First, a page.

How to invoice properly

When it comes to the time-consuming process of invoicing, the internet is awash with information, much of it quite confusing.

While it’s not a legal requirement for you to issue invoices unless both you and your customer are VAT-registered, it’s still a pretty good idea. After all, some customers simply won’t pay you until they’ve received an invoice. 

An invoice is a record of sale between you and your customer. If you keep good records and invoice correctly, you’ll get paid more quickly, you’ll save time and hassle sorting out your taxes, and you’ll also get a much clearer picture of your business’s financial health. 

What must your invoices include?

The UK Government has created a list of everything that an invoice has to include. It might sound like a lot, but once you’ve created an invoice template, you’ll be able to reuse it again and again for all of your customers.

Oh, and if you’re VAT-registered, you need to be issuing VAT invoices, which include a bit more information than standard ones. 

The journey towards prompt payment

When invoicing, your goal is to give your customers every bit of information they need to process your payment request. If the information you provide is incorrect or incomplete, they’ll ask you to reissue it, and you’ll have to wait longer to get your money.

The most common errors with invoicing are getting the amount wrong or failing to include the correct payment information. You may need to include your bank account number, sort code, the address of your bank, or, if your customer is based overseas, your Bank Identifier Code or International Bank Account Number. 

Finally, you’ll find that some companies won’t process an invoice in the first place if it has no payment reference number. You can choose whatever reference you like, as long as each invoice has a unique number. 

Setting out your payment terms

Your payment terms are the timeframe by which your customer must pay the invoice. Here are the most commonly used payment terms:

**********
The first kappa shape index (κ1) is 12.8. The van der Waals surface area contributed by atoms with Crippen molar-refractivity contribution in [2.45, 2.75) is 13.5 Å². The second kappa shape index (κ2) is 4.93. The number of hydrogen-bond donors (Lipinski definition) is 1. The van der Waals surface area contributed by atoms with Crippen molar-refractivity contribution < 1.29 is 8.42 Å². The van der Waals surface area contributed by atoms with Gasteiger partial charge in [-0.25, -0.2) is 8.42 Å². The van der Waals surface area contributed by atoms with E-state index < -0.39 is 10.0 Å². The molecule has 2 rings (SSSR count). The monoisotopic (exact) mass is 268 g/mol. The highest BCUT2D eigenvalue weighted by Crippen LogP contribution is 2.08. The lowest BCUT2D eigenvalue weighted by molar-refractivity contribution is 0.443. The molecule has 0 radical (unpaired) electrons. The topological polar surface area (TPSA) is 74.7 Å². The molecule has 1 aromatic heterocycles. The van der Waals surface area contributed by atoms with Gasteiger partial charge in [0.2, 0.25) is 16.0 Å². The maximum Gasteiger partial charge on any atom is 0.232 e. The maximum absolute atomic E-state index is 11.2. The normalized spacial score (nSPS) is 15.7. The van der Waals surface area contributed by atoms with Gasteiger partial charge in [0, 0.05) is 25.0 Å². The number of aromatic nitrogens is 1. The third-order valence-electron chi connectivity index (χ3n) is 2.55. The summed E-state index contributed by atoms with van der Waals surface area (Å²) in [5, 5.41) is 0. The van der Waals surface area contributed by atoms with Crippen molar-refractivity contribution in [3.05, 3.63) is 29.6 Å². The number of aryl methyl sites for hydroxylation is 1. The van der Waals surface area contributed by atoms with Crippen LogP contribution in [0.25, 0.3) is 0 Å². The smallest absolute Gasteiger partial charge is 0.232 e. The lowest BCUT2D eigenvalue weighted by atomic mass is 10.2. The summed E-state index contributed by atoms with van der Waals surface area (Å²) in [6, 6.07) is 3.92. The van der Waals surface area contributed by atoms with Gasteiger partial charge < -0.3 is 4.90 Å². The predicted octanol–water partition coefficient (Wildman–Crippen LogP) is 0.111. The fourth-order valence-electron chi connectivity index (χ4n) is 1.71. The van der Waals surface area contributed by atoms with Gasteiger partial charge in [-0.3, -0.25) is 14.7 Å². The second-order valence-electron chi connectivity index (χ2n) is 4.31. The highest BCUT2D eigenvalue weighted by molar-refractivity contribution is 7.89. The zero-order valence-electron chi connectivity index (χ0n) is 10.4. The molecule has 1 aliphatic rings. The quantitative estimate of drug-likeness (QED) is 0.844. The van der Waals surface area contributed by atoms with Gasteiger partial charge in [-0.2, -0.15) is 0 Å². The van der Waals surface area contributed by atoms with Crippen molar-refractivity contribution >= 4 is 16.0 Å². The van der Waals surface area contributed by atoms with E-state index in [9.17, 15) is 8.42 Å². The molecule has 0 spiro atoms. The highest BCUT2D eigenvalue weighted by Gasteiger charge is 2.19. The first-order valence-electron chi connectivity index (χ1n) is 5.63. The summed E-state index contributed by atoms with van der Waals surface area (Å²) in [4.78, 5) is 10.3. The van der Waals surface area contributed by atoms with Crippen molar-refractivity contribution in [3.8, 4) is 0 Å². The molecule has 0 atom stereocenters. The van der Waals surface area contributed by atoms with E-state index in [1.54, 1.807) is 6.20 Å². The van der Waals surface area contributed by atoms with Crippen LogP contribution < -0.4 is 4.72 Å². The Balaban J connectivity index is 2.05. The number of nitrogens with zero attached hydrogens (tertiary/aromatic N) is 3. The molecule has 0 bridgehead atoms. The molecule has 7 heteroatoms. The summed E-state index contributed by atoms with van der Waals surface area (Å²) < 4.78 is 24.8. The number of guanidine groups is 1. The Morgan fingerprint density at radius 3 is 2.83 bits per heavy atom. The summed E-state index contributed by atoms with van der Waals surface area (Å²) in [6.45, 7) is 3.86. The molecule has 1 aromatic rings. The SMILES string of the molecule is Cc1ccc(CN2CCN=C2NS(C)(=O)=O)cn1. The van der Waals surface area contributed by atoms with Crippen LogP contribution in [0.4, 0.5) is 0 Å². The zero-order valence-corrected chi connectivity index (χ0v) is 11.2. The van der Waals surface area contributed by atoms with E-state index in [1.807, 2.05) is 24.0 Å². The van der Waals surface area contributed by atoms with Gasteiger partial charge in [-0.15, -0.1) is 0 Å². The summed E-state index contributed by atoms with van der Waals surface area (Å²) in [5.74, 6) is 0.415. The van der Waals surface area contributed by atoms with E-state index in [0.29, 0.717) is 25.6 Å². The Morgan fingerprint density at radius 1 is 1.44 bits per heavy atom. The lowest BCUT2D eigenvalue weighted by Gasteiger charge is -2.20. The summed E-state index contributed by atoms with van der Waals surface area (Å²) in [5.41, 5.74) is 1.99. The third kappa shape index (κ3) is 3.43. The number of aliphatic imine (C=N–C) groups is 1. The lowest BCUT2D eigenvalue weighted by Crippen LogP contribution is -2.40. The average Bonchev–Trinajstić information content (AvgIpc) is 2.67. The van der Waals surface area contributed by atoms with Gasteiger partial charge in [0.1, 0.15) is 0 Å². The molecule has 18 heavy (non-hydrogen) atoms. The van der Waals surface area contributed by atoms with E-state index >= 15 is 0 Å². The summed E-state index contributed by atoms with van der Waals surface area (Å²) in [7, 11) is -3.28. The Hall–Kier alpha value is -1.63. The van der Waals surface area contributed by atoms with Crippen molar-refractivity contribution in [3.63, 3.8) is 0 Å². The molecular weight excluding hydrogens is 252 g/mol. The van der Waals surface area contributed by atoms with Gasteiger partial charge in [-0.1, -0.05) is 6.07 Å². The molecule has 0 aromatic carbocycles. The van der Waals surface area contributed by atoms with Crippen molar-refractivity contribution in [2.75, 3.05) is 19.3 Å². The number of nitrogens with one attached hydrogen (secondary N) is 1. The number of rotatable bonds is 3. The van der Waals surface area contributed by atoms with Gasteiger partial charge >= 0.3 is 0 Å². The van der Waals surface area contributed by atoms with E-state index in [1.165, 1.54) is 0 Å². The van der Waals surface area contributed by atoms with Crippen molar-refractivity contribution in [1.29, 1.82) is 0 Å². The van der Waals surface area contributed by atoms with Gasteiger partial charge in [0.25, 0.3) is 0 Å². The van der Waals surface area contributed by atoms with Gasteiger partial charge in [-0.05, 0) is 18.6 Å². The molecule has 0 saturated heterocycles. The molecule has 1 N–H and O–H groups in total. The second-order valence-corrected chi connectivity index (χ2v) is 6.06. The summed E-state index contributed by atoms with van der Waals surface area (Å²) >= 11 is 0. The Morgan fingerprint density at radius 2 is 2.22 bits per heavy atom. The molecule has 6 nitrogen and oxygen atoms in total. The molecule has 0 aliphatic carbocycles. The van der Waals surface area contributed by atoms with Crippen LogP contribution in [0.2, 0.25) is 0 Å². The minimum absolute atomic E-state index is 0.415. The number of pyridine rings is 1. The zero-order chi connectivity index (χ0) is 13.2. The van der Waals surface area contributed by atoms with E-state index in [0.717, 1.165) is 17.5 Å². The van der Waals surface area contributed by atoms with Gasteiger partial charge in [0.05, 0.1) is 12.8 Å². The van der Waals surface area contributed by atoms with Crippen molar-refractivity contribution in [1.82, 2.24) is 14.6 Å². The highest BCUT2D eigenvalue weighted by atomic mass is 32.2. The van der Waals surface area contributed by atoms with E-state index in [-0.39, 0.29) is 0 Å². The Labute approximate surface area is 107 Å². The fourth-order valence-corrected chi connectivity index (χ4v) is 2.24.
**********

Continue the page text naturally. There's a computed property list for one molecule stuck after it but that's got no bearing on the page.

• PIA - Payment in advance.
  • Net 7 - Payment seven days after the invoice date.
  • Net 10 - Payment ten days after the invoice date.
  • Net 30 - Payment 30 days after the invoice date.
  • Net 60 - Payment 60 days after the invoice date.
  • Net 90 - Payment 90 days after the invoice date.
  • EOM - End of month.

Avoiding accountancy headaches

Something as simple as putting the wrong payment reference on an invoice can lead to unwanted consequences – chasing customers for payments they’ve already made; messing up your internal records; confusing your accountant (if you’re using one). 

Another classic error many self-employed people make is accidentally saving over their old invoices when creating new ones – guaranteed to cause you a problem further down the line.

Automated invoice generation could be a game-changer

Creating invoices as soon as your work is complete is the best way to ensure you get paid promptly. That’s why, in the Osu app, we allow you to automatically issue Certified Public Accountant (CPA) compliant invoices with every payment request. 

All you need to do is fill in a few details and upload your company logo, and you’ll have a beautiful invoice template ready that our app will automatically fill in and issue to your clients with every payment request you send. 

These invoices will be available to your clients as email attachments and directly in the payment request, and they’ll also be stored for you in your Osu app, ready for the end of the tax year.

Interested in learning more?

Why not download our handy guide to cutting the time, hassle and headaches out of running your self-employed business.

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